Second, and the video creators make this mistake as well, is that games cannot be compared. You see in the video they bring up how Naruto Shippuden: Ultimate Ninja Storm 3, henceforth referred to as simply Naruto, has the same metascore as Destiny. This is an incorrect idea that Metacritic encourages with its scoring system, the idea that a game from one genre can be placed side by side against a different one and be equally compared. A review, where these numbers originate, is critiquing a game for what it is, what it stands as. Destiny, as an MMOFPS, is the subject of the question, “Does it succeed in what it sets out to do, in what it is?” which is to give the player a big social world in which to shoot things, fill an XP bar and gather better equipment. Naruto, as an anime fighting game, is the subject of the same question, but sets out to do something very different: give you a fighting game full of varied characters to beat up alone or with friends. These two games set out to do different things, and may have achieved them in different ways, but you cannot numerically evaluate the value of Naruto compared to Destiny. Just like last year, when Gone Home had to be talked about alongside Grand Theft Auto V which itself was positioned alongside The Last of Us and Bioshock Infinite. All very, very different games but forced to be compared with numbers.
Another subject of the video is the divergence in game reviews and game sales, specifically that despite negative reviews, some games still happen to sell a lot of copies. This has always been a part of any industry however, as Transformers is widely groaned at yet manages to pull in millions of dollars. IGD miscited Call of Duty as an example, stating that reviews have been “declining since Black Ops II. However, there has only been one game since Black Ops II, Ghosts, which sits at a 73 on Metacritic (Xbox 360).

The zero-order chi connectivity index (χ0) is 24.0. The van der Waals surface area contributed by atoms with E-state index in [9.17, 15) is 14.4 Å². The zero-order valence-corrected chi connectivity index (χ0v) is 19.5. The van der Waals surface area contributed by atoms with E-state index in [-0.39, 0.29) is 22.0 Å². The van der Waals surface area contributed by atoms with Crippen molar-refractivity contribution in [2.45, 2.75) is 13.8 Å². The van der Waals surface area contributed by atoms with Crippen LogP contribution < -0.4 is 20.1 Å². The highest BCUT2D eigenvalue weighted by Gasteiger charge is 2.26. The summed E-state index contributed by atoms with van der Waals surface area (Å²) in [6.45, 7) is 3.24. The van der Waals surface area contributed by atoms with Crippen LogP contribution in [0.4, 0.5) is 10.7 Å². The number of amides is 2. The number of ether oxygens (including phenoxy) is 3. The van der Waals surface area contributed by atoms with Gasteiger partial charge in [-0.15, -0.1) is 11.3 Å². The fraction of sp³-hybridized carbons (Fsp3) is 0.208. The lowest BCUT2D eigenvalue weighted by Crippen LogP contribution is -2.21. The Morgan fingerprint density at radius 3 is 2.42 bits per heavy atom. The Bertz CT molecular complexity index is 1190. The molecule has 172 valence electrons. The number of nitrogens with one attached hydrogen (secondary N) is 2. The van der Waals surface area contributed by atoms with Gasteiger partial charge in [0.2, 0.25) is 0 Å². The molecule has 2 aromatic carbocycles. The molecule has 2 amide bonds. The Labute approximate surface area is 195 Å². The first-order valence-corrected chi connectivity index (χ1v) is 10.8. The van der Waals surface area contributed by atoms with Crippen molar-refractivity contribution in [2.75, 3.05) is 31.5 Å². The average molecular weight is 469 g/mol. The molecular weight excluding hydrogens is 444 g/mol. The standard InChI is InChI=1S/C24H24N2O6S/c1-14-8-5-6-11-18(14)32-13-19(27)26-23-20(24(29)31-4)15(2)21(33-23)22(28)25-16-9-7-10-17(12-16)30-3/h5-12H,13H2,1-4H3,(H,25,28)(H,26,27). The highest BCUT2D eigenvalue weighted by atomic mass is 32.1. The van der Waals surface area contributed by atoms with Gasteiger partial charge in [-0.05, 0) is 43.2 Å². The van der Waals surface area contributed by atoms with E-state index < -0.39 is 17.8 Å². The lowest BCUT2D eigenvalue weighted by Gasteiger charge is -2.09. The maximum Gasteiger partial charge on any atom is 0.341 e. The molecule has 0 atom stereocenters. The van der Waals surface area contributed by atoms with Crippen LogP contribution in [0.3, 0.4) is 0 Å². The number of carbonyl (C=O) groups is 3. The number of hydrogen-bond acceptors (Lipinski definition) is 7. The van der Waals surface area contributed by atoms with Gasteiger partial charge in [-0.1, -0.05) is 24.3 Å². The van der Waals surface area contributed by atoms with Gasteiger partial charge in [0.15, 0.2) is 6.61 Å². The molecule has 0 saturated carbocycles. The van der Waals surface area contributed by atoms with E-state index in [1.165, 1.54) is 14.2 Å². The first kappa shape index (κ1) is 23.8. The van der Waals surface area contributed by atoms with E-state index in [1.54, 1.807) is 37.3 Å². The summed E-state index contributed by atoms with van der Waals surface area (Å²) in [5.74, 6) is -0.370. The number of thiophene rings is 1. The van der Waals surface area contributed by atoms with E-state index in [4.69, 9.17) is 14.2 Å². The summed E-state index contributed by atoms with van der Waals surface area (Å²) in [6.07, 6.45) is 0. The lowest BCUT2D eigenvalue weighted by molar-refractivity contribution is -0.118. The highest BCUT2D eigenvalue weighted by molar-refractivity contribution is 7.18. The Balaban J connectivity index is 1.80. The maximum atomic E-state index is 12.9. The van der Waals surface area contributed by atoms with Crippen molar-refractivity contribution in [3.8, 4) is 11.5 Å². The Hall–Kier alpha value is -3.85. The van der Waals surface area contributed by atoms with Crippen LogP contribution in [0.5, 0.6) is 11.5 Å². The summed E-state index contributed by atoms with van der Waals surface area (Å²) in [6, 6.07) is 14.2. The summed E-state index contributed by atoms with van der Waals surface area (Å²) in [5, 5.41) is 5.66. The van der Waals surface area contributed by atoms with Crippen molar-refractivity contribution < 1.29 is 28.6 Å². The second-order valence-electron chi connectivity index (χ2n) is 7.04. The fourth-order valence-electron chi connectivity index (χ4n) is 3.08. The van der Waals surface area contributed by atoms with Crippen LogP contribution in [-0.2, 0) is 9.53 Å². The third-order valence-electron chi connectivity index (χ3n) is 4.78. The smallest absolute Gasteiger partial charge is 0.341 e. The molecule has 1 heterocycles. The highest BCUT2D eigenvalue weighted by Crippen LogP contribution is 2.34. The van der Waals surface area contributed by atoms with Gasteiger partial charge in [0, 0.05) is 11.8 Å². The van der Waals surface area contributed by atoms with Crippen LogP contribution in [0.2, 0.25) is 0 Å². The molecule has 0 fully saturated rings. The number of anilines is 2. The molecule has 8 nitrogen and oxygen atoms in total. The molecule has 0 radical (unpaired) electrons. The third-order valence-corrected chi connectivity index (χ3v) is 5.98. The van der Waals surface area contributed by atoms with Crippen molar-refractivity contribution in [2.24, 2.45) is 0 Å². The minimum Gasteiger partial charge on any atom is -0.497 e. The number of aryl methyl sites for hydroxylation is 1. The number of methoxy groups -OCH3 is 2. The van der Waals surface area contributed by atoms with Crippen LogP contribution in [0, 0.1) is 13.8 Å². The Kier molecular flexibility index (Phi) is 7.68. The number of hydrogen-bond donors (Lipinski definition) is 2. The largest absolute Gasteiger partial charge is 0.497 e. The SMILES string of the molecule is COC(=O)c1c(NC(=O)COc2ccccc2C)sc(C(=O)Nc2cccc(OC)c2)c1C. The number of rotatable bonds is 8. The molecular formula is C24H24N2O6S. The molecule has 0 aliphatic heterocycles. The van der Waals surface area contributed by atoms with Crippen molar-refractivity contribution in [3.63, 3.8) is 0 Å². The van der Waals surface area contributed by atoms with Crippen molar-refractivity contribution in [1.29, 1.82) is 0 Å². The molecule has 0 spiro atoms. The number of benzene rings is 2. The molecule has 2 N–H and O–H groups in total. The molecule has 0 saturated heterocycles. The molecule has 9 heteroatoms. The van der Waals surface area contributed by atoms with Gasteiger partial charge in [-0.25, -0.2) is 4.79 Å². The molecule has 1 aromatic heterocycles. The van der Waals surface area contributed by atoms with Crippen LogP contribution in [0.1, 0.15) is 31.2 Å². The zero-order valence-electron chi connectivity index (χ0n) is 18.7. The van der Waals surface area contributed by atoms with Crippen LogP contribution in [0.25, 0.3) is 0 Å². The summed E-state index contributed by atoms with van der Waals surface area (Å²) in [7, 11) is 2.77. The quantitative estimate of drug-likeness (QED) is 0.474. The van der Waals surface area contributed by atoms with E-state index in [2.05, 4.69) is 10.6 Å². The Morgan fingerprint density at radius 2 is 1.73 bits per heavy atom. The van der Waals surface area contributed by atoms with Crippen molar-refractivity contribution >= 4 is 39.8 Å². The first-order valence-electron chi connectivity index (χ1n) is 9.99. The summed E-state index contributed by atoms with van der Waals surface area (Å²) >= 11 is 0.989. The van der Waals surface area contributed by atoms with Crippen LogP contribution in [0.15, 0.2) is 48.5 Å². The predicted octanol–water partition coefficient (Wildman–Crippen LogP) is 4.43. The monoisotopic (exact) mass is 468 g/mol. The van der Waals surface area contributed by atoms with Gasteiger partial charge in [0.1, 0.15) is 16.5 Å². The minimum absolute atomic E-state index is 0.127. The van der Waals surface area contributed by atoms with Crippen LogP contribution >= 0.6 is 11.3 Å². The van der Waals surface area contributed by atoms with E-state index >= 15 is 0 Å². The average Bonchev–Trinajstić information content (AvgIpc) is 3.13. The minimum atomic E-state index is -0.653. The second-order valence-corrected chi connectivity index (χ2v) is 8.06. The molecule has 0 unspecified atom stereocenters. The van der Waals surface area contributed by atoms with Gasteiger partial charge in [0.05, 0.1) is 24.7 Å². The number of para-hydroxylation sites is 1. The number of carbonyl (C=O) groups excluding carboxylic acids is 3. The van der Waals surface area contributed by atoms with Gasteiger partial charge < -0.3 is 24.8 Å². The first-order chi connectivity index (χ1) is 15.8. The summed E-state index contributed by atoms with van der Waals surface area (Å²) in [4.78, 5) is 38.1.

There’s no real point to make here. Just because critics are scoring something low, yet it sells high, doesn’t make what they are doing any less necessary, although it’s really not “necessary” in the first place.
One of the worst points the video makes is that reviewers were forced to play Destiny quickly due to only being given a day before release to publish their review, which therefore makes their experience and review inaccurate. First off, every one of the major gaming sites published a review for Destiny on the day of release, despite starting up their characters on Monday when the Australian servers went active. The Escapist had their review up on Thursday, with four other sites, including giant IGN, not posting a review until over a week after release. These people know their job and know how to do it, so it is a bit insulting that IGD insinuates that they didn’t “put themselves in players perspective” when playing the game.
Kovic and Bruce also feel as if the generally favourable reviews mean that they are not allowed to enjoy the game themselves, though this point probably pertains more to internet comments and message boards than the critical reception. If it is indeed based off of internet comments alone, you really shouldn’t care about what a tiny minority of people are shouting out into the vacuum of the internet, as I am doing right now. The comments on the video account for 1.27% of the total viewers, a tiny percentage of those who watched the video. And if it is a cry against the critical reception, they gave the game good scores, and fun is just one factor when considering the merits of a video game. Fun does not equal quality, which is what critics determine, the quality of a piece of media. Movie and music reviews are not based off of the fun factor of watching or listening to them.
You’re yellow journalists, not critics, and the unfortunate truth is that a majority of viewers probably watch IGD and Machinima at large use it as a source of news and take their opinions as informed when in fact they are sensationalists making videos for clicks and not to inform the viewer of all the facts.
In closing, I would like to quote a Rooster Teeth video of Red vs Blue in which they discuss video game reviews.
“Most reviewers offer a numerical scale from one to ten where ten is the highest and one is the lowest. But what do the scores mean? Scores one through six are completely irrelevant because no game ever gets them so that means a game that gets a seven is terrible. Seven is the new zero. Eight is also a terrible game, but a terrible game that probably advertised on the review site. Still very legal. 9.1 is a lousy game as well. 9.2-9.4 are good. 9.5 is great, but there’s nothing above 9.5 except for 10 which is a perfect game and 9.9 which is also a perfect game but the reviewer probably doesn't like the developer because maybe he said something mean to him at a party or something.”